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The most efficient division of land responded to the principle modes of movement — horse-drawn coach and walking — and the tight urban pattern reflected time as a natural limit to movement.
An additional overlay was the availability of capital: development was funded by many small individual investments, with a lack of means to amass funds for large-scale projects.
The result was an incremental, plot-by-plot growth of small buildings. Frontage widths ranged from as little as two to three metres in extreme cases to a more common five to six metres.
The resultant smallness of the city as experienced by the pedestrian was a direct product of ownership patterns.
In the late nineteenth century, plot amalgamation began as increasingly ambitious monuments to insurance companies, coffee palaces and banks were built on consolidated plots with as many as three street frontages.
This pattern of consolidation continued incrementally until the postwar period, when the tearing down and replacement of nineteenth-century built fabric accelerated.
Spurred on by new forms of investment trusts, sophisticated financiers and multinational corporations, the speculative office was born.
This building type, with its efficient large floorplates, airconditioning and need for views, swallowed entire city blocks.
Examples include Australia Square in Sydney , which consumed 19 individual plots and two laneways, and Melbourne Central , which consumed more than 50 lots and 11 laneways.
Featuring buildings by SJB, Silvester Fuller and Studio Bright, Loftus Lane at Quay Quarter employs fine-grain design and diverse land uses to humanize several blocks in central Sydney.
Image: Courtesy of AMP Capital. Over the course of the twentieth century, we can trace a direct correlation between the scale of potential investment and the scale of urban buildings.
Where does this leave architects in our highly financialized cities of ? We are increasingly being positioned between a regulatory desire for fine grain and an investment tendency toward steroidal scale.
But what is the problem with bigness and its broad building frontages, singular megastructural architectural gestures and mass amalgamation of urban plots?
Are our esteemed urban design champions in government simply stuck in the past? Journalist, author and activist Jane Jacobs was the first to neatly articulate the challenges of mega projects when she took on planner Robert Moses in postwar New York.
Building on the observational analysis of the likes of Jacobs, the urban design profession has sought to understand grain and complexity in urban environments through scientific means.
Colin Ellard, Raymond Isaacs and Peter Bosselmann have connected neuroscience and urban design through the analysis of cognitive patterns and indicators of happiness, boredom and anxiety.
Sensors have been deployed to measure heart rates and cortisol levels to understand causes of stress in urban environments.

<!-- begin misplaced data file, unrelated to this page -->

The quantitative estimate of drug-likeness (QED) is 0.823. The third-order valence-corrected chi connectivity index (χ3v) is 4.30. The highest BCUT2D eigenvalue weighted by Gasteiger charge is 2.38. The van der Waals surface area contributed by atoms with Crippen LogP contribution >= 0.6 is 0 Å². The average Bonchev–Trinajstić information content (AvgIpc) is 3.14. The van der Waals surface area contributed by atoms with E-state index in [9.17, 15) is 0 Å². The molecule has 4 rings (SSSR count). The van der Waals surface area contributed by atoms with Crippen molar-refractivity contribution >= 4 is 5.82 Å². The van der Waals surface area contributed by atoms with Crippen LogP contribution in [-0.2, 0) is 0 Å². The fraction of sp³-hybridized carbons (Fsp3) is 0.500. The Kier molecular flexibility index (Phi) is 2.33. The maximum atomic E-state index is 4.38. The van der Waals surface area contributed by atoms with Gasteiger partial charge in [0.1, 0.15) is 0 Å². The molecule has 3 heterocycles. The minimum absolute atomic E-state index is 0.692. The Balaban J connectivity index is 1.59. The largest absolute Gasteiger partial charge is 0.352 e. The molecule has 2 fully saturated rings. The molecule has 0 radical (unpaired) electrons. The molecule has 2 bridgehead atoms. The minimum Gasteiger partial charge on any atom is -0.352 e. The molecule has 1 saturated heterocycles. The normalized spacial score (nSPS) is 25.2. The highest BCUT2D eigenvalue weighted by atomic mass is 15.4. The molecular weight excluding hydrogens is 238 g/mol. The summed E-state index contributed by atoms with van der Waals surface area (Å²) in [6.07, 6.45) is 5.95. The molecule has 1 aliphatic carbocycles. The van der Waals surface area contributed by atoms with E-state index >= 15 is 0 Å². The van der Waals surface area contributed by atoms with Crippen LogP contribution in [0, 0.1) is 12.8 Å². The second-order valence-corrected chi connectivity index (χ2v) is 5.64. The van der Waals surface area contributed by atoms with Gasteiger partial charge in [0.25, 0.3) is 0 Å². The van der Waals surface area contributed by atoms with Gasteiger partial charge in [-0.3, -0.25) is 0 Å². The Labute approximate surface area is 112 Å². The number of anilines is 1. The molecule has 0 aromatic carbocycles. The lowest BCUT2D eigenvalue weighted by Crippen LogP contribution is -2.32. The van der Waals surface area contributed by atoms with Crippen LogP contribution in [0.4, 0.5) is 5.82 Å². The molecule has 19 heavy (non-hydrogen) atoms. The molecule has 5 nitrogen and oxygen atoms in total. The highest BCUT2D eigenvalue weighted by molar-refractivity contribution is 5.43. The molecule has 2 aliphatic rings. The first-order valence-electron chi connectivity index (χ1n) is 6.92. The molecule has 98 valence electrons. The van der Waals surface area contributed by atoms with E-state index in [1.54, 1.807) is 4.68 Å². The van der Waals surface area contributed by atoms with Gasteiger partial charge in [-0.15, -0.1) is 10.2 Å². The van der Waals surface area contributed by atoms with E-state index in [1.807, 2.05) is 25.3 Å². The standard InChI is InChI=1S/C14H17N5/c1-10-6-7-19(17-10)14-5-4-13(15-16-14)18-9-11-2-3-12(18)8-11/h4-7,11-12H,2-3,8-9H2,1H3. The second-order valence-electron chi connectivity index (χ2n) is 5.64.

For 50 Lonsdale Street in Melbourne also known as The Urban Workshop , architects John Wardle Architects, Hassell and NH Architecture took the narrow nineteenth-century laneways and streets as their reference point for the ground-level design.
Speed and transport modes have been rediscovered as central concepts. The average pedestrian speed of 1. The information that can be registered at this speed is dramatically different to that seen by a pedestrian, and it begins to disfigure urban environments into a blur of excessive horizontality.
As people can move further and faster between different car-centric uses, the economic basis for tightly knit fine-grain uses is undermined. If fine-grain environments are more conducive to walking, and walking delivers environmental, health and wellbeing benefits, then what of the economic effects?
If a key component of neoliberal urban government is to stimulate opportunities in the economy, then a high-functioning walking economy is essential.
These environments offer cheaply available space and small tenancy sizes that reduce the barriers to entry for new businesses, facilitating lower start-up costs, short-term leases and low staff costs.
Allchin would argue that only once these economic preconditions have been enabled can the purported benefits of fine grain begin to accrue. What methods are now employed by our cities to coerce, incentivize and negotiate for grain, against the seemingly inevitable bigness of large-scale global capital?
What precedents can we look to? The retention of these volumes allowed for them to be sold, leased, adaptively re-used and changed every seven to ten years as required to keep pace with the city, while the tower remains a static year proposition limited to internal upgrades to HVAC, bathrooms and lobbies.
The investor gets the uplift of the tower floorspace transferred away from the heritage buildings and the city benefits from the physical character of grain and, more importantly, the diversity of spaces and rent profiles within the retained buildings.
In central Sydney, the regulatory framework has evolved to incentivize small tenancies in large-scale development.
In these projects, city officers have creatively repurposed a planning provision intended to facilitate activation of existing service areas fronting laneways and adapted it to a new development context.
Director Six Degrees Architects s. Chinese City Masterplanning Sydney Director Urban Designer NSW Government Sydney Metropolitan Strategy Adjunct Professor of Architecture UTS, ongoing Visiting Lecturer in Urban Design, , Graduate School of Design, University of Pennsylvania, Philadelphia USA.
Adjunct Professor of Architecture, University of Technology Sydney. Adjunct Professor of Architecture, UTS, Sydney based Urban Design consultant , University of Technology Sydney.
University of Melbourne, BArch. Flux d'articles Rejoint 31 janvier